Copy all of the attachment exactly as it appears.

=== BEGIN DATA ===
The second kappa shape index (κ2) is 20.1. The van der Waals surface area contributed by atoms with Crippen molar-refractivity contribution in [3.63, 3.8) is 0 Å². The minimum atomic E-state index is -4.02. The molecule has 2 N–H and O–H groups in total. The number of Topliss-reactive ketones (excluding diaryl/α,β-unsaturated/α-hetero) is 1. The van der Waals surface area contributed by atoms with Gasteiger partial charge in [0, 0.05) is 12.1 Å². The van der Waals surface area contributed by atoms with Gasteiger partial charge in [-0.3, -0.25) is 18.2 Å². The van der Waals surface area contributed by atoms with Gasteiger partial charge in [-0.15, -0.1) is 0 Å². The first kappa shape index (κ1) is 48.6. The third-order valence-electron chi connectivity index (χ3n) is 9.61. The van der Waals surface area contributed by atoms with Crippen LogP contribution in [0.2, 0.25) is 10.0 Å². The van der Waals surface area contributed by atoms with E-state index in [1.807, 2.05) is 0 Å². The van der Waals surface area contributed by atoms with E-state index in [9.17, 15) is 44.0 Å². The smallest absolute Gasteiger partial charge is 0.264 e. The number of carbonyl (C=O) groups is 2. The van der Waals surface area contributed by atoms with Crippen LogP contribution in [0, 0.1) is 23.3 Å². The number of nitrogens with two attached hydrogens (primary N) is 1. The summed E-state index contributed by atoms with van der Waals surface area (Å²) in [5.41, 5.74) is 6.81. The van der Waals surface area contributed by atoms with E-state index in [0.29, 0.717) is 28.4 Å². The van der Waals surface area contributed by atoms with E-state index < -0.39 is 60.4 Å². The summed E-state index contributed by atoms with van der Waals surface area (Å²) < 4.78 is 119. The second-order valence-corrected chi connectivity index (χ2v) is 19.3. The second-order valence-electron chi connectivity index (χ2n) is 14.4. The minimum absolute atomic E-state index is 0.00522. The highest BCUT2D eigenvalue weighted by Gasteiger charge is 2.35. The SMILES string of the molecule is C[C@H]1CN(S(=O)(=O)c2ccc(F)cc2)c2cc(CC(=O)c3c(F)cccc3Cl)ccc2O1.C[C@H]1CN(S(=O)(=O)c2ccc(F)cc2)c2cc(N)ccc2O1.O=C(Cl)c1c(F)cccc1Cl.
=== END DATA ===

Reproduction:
The second kappa shape index (κ2) is 20.1. The van der Waals surface area contributed by atoms with Crippen molar-refractivity contribution in [3.63, 3.8) is 0 Å². The minimum atomic E-state index is -4.02. The molecule has 2 N–H and O–H groups in total. The number of Topliss-reactive ketones (excluding diaryl/α,β-unsaturated/α-hetero) is 1. The van der Waals surface area contributed by atoms with Gasteiger partial charge in [0, 0.05) is 12.1 Å². The van der Waals surface area contributed by atoms with Gasteiger partial charge in [-0.3, -0.25) is 18.2 Å². The van der Waals surface area contributed by atoms with Gasteiger partial charge in [-0.15, -0.1) is 0 Å². The first kappa shape index (κ1) is 48.6. The third-order valence-electron chi connectivity index (χ3n) is 9.61. The van der Waals surface area contributed by atoms with Crippen LogP contribution in [0.2, 0.25) is 10.0 Å². The van der Waals surface area contributed by atoms with E-state index in [1.807, 2.05) is 0 Å². The van der Waals surface area contributed by atoms with E-state index in [9.17, 15) is 44.0 Å². The smallest absolute Gasteiger partial charge is 0.264 e. The number of carbonyl (C=O) groups is 2. The van der Waals surface area contributed by atoms with Crippen LogP contribution in [0, 0.1) is 23.3 Å². The number of nitrogens with two attached hydrogens (primary N) is 1. The summed E-state index contributed by atoms with van der Waals surface area (Å²) in [5.41, 5.74) is 6.81. The van der Waals surface area contributed by atoms with E-state index in [0.29, 0.717) is 28.4 Å². The van der Waals surface area contributed by atoms with E-state index < -0.39 is 60.4 Å². The summed E-state index contributed by atoms with van der Waals surface area (Å²) < 4.78 is 119. The second-order valence-corrected chi connectivity index (χ2v) is 19.3. The second-order valence-electron chi connectivity index (χ2n) is 14.4. The minimum absolute atomic E-state index is 0.00522. The highest BCUT2D eigenvalue weighted by Gasteiger charge is 2.35. The SMILES string of the molecule is C[C@H]1CN(S(=O)(=O)c2ccc(F)cc2)c2cc(CC(=O)c3c(F)cccc3Cl)ccc2O1.C[C@H]1CN(S(=O)(=O)c2ccc(F)cc2)c2cc(N)ccc2O1.O=C(Cl)c1c(F)cccc1Cl.